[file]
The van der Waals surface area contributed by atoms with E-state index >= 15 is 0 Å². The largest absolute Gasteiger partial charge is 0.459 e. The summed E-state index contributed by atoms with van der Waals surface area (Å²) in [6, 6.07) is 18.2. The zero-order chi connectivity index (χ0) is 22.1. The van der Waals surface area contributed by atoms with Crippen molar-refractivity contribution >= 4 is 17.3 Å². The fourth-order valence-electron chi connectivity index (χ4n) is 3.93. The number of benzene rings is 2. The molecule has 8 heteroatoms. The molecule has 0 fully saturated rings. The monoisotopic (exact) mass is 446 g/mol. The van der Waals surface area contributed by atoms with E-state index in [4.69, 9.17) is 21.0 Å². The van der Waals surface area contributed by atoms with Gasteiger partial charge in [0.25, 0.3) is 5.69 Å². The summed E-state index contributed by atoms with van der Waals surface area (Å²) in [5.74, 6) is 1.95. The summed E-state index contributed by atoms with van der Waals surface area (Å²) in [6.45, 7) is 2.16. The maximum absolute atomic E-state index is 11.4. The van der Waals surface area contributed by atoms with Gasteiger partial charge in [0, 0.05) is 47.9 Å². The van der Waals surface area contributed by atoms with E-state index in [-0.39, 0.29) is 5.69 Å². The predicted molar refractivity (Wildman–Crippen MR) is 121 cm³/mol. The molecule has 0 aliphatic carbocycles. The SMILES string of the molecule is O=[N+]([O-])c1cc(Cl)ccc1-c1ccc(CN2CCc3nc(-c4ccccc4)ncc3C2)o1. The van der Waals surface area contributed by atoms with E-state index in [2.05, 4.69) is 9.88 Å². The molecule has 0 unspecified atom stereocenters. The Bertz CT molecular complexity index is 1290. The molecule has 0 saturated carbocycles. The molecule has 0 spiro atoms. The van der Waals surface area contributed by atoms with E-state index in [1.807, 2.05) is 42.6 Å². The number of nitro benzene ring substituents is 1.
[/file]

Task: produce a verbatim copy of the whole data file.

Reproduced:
The van der Waals surface area contributed by atoms with E-state index >= 15 is 0 Å². The largest absolute Gasteiger partial charge is 0.459 e. The summed E-state index contributed by atoms with van der Waals surface area (Å²) in [6, 6.07) is 18.2. The zero-order chi connectivity index (χ0) is 22.1. The van der Waals surface area contributed by atoms with Crippen molar-refractivity contribution >= 4 is 17.3 Å². The fourth-order valence-electron chi connectivity index (χ4n) is 3.93. The number of benzene rings is 2. The molecule has 8 heteroatoms. The molecule has 0 fully saturated rings. The monoisotopic (exact) mass is 446 g/mol. The van der Waals surface area contributed by atoms with E-state index in [4.69, 9.17) is 21.0 Å². The van der Waals surface area contributed by atoms with Gasteiger partial charge in [0.25, 0.3) is 5.69 Å². The summed E-state index contributed by atoms with van der Waals surface area (Å²) in [5.74, 6) is 1.95. The summed E-state index contributed by atoms with van der Waals surface area (Å²) in [6.45, 7) is 2.16. The maximum absolute atomic E-state index is 11.4. The van der Waals surface area contributed by atoms with Gasteiger partial charge in [0, 0.05) is 47.9 Å². The van der Waals surface area contributed by atoms with E-state index in [-0.39, 0.29) is 5.69 Å². The predicted molar refractivity (Wildman–Crippen MR) is 121 cm³/mol. The molecule has 0 aliphatic carbocycles. The SMILES string of the molecule is O=[N+]([O-])c1cc(Cl)ccc1-c1ccc(CN2CCc3nc(-c4ccccc4)ncc3C2)o1. The van der Waals surface area contributed by atoms with E-state index in [2.05, 4.69) is 9.88 Å². The molecule has 0 unspecified atom stereocenters. The Bertz CT molecular complexity index is 1290. The molecule has 0 saturated carbocycles. The molecule has 0 spiro atoms. The van der Waals surface area contributed by atoms with E-state index in [1.807, 2.05) is 42.6 Å². The number of nitro benzene ring substituents is 1.